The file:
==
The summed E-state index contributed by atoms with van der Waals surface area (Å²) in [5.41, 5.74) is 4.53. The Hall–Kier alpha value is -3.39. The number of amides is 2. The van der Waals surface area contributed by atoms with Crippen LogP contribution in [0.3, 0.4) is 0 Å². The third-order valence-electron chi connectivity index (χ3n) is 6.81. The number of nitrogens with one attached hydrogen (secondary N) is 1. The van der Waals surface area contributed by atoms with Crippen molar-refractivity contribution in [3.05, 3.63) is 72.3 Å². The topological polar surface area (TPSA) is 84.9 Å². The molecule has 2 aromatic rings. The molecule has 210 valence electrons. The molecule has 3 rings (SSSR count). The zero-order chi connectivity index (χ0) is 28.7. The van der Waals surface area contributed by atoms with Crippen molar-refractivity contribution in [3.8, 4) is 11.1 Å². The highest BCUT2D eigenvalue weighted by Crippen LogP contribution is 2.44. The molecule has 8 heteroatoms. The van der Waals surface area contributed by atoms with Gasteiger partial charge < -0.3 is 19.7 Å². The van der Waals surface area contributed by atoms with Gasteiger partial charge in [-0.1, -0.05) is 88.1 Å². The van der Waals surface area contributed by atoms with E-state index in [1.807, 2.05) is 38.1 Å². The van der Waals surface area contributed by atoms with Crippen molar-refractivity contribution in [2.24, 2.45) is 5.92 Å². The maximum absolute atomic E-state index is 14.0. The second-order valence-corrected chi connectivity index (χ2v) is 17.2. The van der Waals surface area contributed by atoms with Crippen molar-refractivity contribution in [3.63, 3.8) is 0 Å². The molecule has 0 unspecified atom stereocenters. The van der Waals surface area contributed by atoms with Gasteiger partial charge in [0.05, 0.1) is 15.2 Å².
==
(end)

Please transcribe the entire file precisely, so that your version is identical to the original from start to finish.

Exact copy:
The summed E-state index contributed by atoms with van der Waals surface area (Å²) in [5.41, 5.74) is 4.53. The Hall–Kier alpha value is -3.39. The number of amides is 2. The van der Waals surface area contributed by atoms with Crippen LogP contribution in [0.3, 0.4) is 0 Å². The third-order valence-electron chi connectivity index (χ3n) is 6.81. The number of nitrogens with one attached hydrogen (secondary N) is 1. The van der Waals surface area contributed by atoms with Crippen molar-refractivity contribution in [3.05, 3.63) is 72.3 Å². The topological polar surface area (TPSA) is 84.9 Å². The molecule has 2 aromatic rings. The molecule has 210 valence electrons. The molecule has 3 rings (SSSR count). The zero-order chi connectivity index (χ0) is 28.7. The van der Waals surface area contributed by atoms with Crippen molar-refractivity contribution in [3.8, 4) is 11.1 Å². The highest BCUT2D eigenvalue weighted by Crippen LogP contribution is 2.44. The molecule has 8 heteroatoms. The van der Waals surface area contributed by atoms with Gasteiger partial charge < -0.3 is 19.7 Å². The van der Waals surface area contributed by atoms with Gasteiger partial charge in [-0.1, -0.05) is 88.1 Å². The van der Waals surface area contributed by atoms with E-state index in [1.807, 2.05) is 38.1 Å². The van der Waals surface area contributed by atoms with Crippen molar-refractivity contribution in [2.24, 2.45) is 5.92 Å². The maximum absolute atomic E-state index is 14.0. The second-order valence-corrected chi connectivity index (χ2v) is 17.2. The van der Waals surface area contributed by atoms with Crippen molar-refractivity contribution in [3.63, 3.8) is 0 Å². The molecule has 0 unspecified atom stereocenters. The van der Waals surface area contributed by atoms with Gasteiger partial charge in [0.05, 0.1) is 15.2 Å².